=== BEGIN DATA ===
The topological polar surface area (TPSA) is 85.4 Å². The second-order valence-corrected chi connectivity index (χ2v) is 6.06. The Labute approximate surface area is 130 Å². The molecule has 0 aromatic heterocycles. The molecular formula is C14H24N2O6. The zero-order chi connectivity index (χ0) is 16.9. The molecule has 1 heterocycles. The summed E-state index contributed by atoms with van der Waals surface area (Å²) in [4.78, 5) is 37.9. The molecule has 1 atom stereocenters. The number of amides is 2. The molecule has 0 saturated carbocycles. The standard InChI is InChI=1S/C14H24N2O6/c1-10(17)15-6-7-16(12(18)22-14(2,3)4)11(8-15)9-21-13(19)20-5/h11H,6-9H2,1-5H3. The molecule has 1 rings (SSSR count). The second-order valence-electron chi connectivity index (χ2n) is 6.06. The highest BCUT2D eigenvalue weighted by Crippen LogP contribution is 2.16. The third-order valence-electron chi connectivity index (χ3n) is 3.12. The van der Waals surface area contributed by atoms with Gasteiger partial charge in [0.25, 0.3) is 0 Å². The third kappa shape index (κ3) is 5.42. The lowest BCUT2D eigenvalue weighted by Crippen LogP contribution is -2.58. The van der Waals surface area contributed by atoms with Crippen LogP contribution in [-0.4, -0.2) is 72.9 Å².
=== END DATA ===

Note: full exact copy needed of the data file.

The topological polar surface area (TPSA) is 85.4 Å². The second-order valence-corrected chi connectivity index (χ2v) is 6.06. The Labute approximate surface area is 130 Å². The molecule has 0 aromatic heterocycles. The molecular formula is C14H24N2O6. The zero-order chi connectivity index (χ0) is 16.9. The molecule has 1 heterocycles. The summed E-state index contributed by atoms with van der Waals surface area (Å²) in [4.78, 5) is 37.9. The molecule has 1 atom stereocenters. The number of amides is 2. The molecule has 0 saturated carbocycles. The standard InChI is InChI=1S/C14H24N2O6/c1-10(17)15-6-7-16(12(18)22-14(2,3)4)11(8-15)9-21-13(19)20-5/h11H,6-9H2,1-5H3. The molecule has 1 rings (SSSR count). The second-order valence-electron chi connectivity index (χ2n) is 6.06. The highest BCUT2D eigenvalue weighted by Crippen LogP contribution is 2.16. The third-order valence-electron chi connectivity index (χ3n) is 3.12. The van der Waals surface area contributed by atoms with Gasteiger partial charge in [0.25, 0.3) is 0 Å². The third kappa shape index (κ3) is 5.42. The lowest BCUT2D eigenvalue weighted by Crippen LogP contribution is -2.58. The van der Waals surface area contributed by atoms with Crippen LogP contribution in [-0.4, -0.2) is 72.9 Å².